CORREA-CABRERA: Sept. 11 created a priority. It was perceived as a need in the 1990s. But in the 21st century, it was a necessity, a must because the borders needed to be protected. Yes, it was a turning point, but that was also part of a trend that already was put in place.

PAYAN: We're defining the border one more time.

CORREA-CABRERA: Now, we are talking about the National Guard. We're talking about the Department of Defense. We need another line because now the drugs and the terrorists can get together.

ABDELFATAH: In response to this perceived threat of terrorism, the Department of Homeland Security was created.

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BUSH: This Department of Homeland Security is not a good Republican idea. It's not a good Democrat idea. It's simply an American idea, and they need to get their work done.

ABDELFATAH: In 2006...

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BUSH: Last May, I said we'll deploy up to 6,000 National Guard members to assist the Border Patrol.

ABDELFATAH: ...President George W. Bush launched Operation Jump Start.

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BUSH: Their job is to help the Border Patrol by, you know, surveillance and construction, logistics.

ABDELFATAH: That same year, President Bush signed a bill authorizing the construction of a 700-mile fence along the border, stretching from California to Texas. And this militarized approach to border security didn't stop with President Bush. In 2010, President Obama sent 1,200 National Guard troops to the border during Operation Phalanx in response to the unprecedented violence between drug cartels in northern Mexico.

ARABLOUEI: He also ordered ICE, Immigration and Customs Enforcement, to deport any illegal immigrants in the U.S. who'd been convicted of crimes.

ABDELFATAH: Which earned him the nickname deporter in chief.

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ARABLOUEI: And this brings us back to President Trump.

ABDELFATAH: His hard line on the border wall has put the border issue at the center of American politics today.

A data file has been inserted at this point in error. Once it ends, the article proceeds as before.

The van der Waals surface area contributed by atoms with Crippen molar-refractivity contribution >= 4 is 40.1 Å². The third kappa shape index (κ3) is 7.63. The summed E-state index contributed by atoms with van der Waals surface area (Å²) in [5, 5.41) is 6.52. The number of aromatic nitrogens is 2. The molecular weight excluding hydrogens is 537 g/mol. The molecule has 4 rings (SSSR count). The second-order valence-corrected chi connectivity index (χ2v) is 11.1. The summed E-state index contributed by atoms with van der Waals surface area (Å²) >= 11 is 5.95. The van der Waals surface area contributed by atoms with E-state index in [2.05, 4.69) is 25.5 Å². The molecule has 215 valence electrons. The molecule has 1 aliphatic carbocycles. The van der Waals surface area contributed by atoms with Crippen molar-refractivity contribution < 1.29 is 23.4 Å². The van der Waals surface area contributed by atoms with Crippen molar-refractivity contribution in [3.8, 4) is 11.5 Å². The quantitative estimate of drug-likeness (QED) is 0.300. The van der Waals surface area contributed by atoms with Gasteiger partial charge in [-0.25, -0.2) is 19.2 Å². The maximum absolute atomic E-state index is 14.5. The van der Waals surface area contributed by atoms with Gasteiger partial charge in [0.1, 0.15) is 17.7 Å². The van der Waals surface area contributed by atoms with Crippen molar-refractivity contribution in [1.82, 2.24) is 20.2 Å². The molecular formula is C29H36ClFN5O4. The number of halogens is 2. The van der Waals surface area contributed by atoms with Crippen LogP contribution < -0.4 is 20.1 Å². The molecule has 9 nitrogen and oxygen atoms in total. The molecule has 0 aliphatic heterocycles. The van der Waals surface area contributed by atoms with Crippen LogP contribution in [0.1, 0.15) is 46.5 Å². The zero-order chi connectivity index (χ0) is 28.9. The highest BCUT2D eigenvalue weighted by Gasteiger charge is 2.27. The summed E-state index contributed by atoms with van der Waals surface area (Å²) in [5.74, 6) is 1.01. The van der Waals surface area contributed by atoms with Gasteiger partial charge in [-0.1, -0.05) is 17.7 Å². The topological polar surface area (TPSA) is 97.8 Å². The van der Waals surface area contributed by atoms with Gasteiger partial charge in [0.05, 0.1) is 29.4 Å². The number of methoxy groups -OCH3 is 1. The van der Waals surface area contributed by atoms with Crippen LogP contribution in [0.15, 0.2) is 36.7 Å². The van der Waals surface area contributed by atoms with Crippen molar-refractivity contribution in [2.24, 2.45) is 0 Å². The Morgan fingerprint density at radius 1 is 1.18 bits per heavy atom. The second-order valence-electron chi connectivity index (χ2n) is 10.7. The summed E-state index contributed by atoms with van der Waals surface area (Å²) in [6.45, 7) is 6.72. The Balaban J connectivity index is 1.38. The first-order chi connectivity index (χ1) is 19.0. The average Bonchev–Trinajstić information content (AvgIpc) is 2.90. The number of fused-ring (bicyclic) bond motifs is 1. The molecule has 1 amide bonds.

PAYAN: The wall is ultimately a political and electoral instrument. They're the musings of a populist. That's what the wall is. And, of course, this was a winner for him in 2016. And it will be, he hopes, a winner in 2020.

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ARABLOUEI: But even though President Trump's border policies are a more defining feature of his presidency than previous presidents, the fact remains that aggressive action at the border has become an American political tradition.

CORREA-CABRERA: We perceive that this administration, because of the political campaign, because the discourse, has incorporated a lot about border security, the wall, about the migrants being rapers and being a threat against national security. But this is something not new. And this is something bipartisan. This story has been a story of the whole 20th century and 21st century.

(SOUNDBITE OF MUSIC)

ABDELFATAH: That's it for this week's show. I'm Rund Abdelfatah.

ARABLOUEI: I'm Ramtin Arablouei.

ABDELFATAH: And you've been listening to THROUGHLINE from NPR.

ARABLOUEI: This episode was produced by Rund and I.

ABDELFATAH: Our team includes...

JAMIE YORK, BYLINE: Jamie York.

JORDANA HOCHMAN, BYLINE: Jordana Hochman.

LAWRENCE WU, BYLINE: Lawrence Wu.

NOOR WAZWAZ, BYLINE: Noor Wazwaz.

MICHELLE LANZ, BYLINE: Yo, yo, yo. It's Michelle Lanz. (Singing) Say my name, say my name.

N'JERI EATON, BYLINE: N'jeri Eaton.

ABDELFATAH: Thanks also to Neva Grant.

ARABLOUEI: Anya Grundmann.

ABDELFATAH: Chris Turpin.

ARABLOUEI: And Candice Kortkamp.

ABDELFATAH: And a special thanks to NPR's ops team for all their help. Our music was composed by Drop Electric.

ARABLOUEI: If you like something you heard or you have an idea for an episode, please write us at throughline@npr.org or hit us up on Twitter - @throughlineNPR.

ABDELFATAH: Thanks for listening.